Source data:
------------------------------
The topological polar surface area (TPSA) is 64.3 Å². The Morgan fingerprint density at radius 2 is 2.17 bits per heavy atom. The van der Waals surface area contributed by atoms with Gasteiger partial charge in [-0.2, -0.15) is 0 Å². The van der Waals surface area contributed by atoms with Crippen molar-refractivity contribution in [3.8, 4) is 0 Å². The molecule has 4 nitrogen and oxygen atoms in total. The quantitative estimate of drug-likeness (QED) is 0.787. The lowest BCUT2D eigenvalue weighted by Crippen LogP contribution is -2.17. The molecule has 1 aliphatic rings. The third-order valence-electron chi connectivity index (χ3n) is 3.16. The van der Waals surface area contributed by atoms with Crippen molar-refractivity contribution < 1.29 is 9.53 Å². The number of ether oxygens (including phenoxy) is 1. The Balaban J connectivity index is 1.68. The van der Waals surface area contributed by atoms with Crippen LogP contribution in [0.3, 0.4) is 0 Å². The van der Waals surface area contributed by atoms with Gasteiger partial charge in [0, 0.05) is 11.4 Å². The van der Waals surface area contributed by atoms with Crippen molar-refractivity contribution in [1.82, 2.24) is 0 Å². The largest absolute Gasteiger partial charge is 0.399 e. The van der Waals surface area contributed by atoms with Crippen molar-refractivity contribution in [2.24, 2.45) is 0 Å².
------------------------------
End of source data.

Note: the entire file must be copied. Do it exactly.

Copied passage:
The topological polar surface area (TPSA) is 64.3 Å². The Morgan fingerprint density at radius 2 is 2.17 bits per heavy atom. The van der Waals surface area contributed by atoms with Gasteiger partial charge in [-0.2, -0.15) is 0 Å². The van der Waals surface area contributed by atoms with Crippen molar-refractivity contribution in [3.8, 4) is 0 Å². The molecule has 4 nitrogen and oxygen atoms in total. The quantitative estimate of drug-likeness (QED) is 0.787. The lowest BCUT2D eigenvalue weighted by Crippen LogP contribution is -2.17. The molecule has 1 aliphatic rings. The third-order valence-electron chi connectivity index (χ3n) is 3.16. The van der Waals surface area contributed by atoms with Crippen molar-refractivity contribution < 1.29 is 9.53 Å². The number of ether oxygens (including phenoxy) is 1. The Balaban J connectivity index is 1.68. The van der Waals surface area contributed by atoms with Crippen LogP contribution in [0.3, 0.4) is 0 Å². The van der Waals surface area contributed by atoms with Gasteiger partial charge in [0, 0.05) is 11.4 Å². The van der Waals surface area contributed by atoms with Crippen molar-refractivity contribution in [1.82, 2.24) is 0 Å². The largest absolute Gasteiger partial charge is 0.399 e. The van der Waals surface area contributed by atoms with Crippen molar-refractivity contribution in [2.24, 2.45) is 0 Å².